CRISPR-Cas is an adaptive prokaryotic immune system that prevents phage infection. By incorporating phage-derived 'spacer' sequences into CRISPR loci on the host genome, future infections from the same phage genotype can be recognized and the phage genome cleaved. However, the phage can escape CRISPR degradation by mutating the sequence targeted by the spacer, allowing them to re-infect previously CRISPR-immune hosts, and theoretically leading to coevolution. Previous studies have shown that phage can persist over long periods in populations of Streptococcus thermophilus that can acquire CRISPR-Cas immunity, but it has remained less clear whether this coexistence was owing to coevolution, and if so, what type of coevolutionary dynamics were involved. In this study, we performed highly replicated serial transfer experiments over 30 days with S. thermophilus and a lytic phage. Using a combination of phenotypic and genotypic data, we show that CRISPR-mediated resistance and phage infectivity coevolved over time following an arms race dynamic, and that asymmetry between phage infectivity and host resistance within this system eventually causes phage extinction. This work provides further insight into the way CRISPR-Cas systems shape the population and coevolutionary dynamics of bacteria-phage interactions. This article is part of a discussion meeting issue 'The ecology and evolution of prokaryotic CRISPR-Cas adaptive immune systems'.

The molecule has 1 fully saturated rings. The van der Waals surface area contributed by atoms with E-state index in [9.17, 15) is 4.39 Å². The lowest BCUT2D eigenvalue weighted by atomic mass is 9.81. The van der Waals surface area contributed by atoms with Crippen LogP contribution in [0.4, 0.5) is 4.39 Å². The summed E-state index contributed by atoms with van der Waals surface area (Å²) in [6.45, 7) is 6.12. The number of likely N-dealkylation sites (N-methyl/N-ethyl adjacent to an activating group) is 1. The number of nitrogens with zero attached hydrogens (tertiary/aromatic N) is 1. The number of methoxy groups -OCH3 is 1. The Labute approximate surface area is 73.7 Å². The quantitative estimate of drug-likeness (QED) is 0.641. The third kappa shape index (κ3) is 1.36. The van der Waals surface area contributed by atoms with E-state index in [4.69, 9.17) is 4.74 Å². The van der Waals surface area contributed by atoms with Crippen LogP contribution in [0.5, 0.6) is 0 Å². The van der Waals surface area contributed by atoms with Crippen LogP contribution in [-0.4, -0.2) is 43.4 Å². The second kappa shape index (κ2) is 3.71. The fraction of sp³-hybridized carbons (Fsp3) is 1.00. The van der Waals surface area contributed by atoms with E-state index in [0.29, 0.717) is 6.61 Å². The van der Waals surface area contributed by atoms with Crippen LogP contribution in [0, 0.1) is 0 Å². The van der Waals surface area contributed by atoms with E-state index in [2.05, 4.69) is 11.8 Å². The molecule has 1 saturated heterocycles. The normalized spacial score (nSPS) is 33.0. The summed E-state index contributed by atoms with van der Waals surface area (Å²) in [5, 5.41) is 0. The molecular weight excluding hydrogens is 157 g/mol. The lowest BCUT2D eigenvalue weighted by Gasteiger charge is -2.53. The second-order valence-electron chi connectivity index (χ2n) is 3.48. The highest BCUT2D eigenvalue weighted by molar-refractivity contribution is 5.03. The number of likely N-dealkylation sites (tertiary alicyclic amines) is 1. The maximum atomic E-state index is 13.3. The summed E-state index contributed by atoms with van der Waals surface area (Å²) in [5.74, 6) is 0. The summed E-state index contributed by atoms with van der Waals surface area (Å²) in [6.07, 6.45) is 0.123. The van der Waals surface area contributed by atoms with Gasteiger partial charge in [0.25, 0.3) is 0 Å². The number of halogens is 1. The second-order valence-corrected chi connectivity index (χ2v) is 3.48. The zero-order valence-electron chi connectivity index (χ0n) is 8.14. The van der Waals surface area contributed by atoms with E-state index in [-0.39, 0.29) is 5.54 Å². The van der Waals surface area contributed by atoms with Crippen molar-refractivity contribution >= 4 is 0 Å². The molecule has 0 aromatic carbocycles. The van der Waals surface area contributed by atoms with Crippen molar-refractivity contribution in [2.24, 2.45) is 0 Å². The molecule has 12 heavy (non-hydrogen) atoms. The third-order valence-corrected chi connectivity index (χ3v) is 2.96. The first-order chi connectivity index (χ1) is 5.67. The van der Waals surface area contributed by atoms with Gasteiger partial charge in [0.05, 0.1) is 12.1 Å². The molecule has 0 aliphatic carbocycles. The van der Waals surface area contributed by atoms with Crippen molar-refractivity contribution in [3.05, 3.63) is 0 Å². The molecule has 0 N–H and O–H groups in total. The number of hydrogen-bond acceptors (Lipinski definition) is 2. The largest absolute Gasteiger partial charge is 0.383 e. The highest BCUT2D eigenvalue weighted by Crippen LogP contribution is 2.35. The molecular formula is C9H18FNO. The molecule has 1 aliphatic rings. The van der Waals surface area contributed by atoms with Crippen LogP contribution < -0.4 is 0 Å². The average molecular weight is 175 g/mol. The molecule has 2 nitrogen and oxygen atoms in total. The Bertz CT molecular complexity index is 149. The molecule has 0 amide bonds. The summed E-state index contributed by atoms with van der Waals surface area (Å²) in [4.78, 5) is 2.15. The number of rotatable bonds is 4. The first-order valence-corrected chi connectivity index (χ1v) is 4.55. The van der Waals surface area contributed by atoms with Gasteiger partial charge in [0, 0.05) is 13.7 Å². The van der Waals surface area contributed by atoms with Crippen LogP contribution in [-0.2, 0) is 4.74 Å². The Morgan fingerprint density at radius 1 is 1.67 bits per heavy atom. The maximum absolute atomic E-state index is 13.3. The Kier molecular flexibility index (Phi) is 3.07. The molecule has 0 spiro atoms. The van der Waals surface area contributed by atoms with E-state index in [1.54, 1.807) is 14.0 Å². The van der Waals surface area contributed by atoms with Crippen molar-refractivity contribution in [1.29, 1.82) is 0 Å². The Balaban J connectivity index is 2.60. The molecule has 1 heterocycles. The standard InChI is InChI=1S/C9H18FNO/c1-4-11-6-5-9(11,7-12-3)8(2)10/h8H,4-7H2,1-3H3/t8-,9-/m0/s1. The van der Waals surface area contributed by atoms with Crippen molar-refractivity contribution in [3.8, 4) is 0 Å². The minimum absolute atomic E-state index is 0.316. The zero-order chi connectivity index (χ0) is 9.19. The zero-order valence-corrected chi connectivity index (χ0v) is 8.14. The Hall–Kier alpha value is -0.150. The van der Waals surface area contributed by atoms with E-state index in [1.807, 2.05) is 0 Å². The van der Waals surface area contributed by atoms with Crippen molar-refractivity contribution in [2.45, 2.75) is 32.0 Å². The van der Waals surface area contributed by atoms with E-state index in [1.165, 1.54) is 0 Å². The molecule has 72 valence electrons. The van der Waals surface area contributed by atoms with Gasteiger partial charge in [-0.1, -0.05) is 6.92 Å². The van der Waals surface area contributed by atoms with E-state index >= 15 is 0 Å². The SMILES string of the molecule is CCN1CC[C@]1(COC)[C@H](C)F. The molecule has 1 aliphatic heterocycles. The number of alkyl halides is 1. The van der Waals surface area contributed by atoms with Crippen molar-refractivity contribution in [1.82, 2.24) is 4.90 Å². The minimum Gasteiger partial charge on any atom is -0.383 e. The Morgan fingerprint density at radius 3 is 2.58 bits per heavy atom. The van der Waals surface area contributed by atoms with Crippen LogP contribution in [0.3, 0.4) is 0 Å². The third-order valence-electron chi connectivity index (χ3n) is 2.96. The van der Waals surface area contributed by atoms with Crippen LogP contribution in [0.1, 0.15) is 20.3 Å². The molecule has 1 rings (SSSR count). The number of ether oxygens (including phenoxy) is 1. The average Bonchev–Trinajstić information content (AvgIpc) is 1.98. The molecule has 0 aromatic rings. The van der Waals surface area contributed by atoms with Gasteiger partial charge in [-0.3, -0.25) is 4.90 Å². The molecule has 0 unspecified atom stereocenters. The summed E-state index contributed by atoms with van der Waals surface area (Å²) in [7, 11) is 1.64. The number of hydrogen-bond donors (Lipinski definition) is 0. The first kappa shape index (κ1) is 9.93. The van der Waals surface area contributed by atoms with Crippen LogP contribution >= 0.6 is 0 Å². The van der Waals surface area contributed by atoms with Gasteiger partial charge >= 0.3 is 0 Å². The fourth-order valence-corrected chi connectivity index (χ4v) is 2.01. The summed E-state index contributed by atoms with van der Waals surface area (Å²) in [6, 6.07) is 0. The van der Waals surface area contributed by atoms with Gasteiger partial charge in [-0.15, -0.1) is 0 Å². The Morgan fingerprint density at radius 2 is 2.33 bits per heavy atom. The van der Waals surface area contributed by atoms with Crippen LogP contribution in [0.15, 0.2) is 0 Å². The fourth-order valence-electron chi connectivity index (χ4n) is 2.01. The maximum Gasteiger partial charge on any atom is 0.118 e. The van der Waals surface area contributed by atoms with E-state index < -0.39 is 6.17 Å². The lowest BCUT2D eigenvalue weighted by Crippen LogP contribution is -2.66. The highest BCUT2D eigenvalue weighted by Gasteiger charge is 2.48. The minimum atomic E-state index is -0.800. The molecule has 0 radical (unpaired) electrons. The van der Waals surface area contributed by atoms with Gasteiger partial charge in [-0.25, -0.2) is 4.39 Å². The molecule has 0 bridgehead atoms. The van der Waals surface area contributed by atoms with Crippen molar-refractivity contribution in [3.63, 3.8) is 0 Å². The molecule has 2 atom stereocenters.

Common, J., Morley, D., Westra, E. R., & Van Houte, S. (2019). CRISPR-Cas immunity leads to a coevolutionary arms race between Streptococcus thermophilus and lytic phage. Philosophical Transactions of the Royal Society B: Biological Sciences, 374(1772). https://doi.org/10.1098/rstb.2018.0098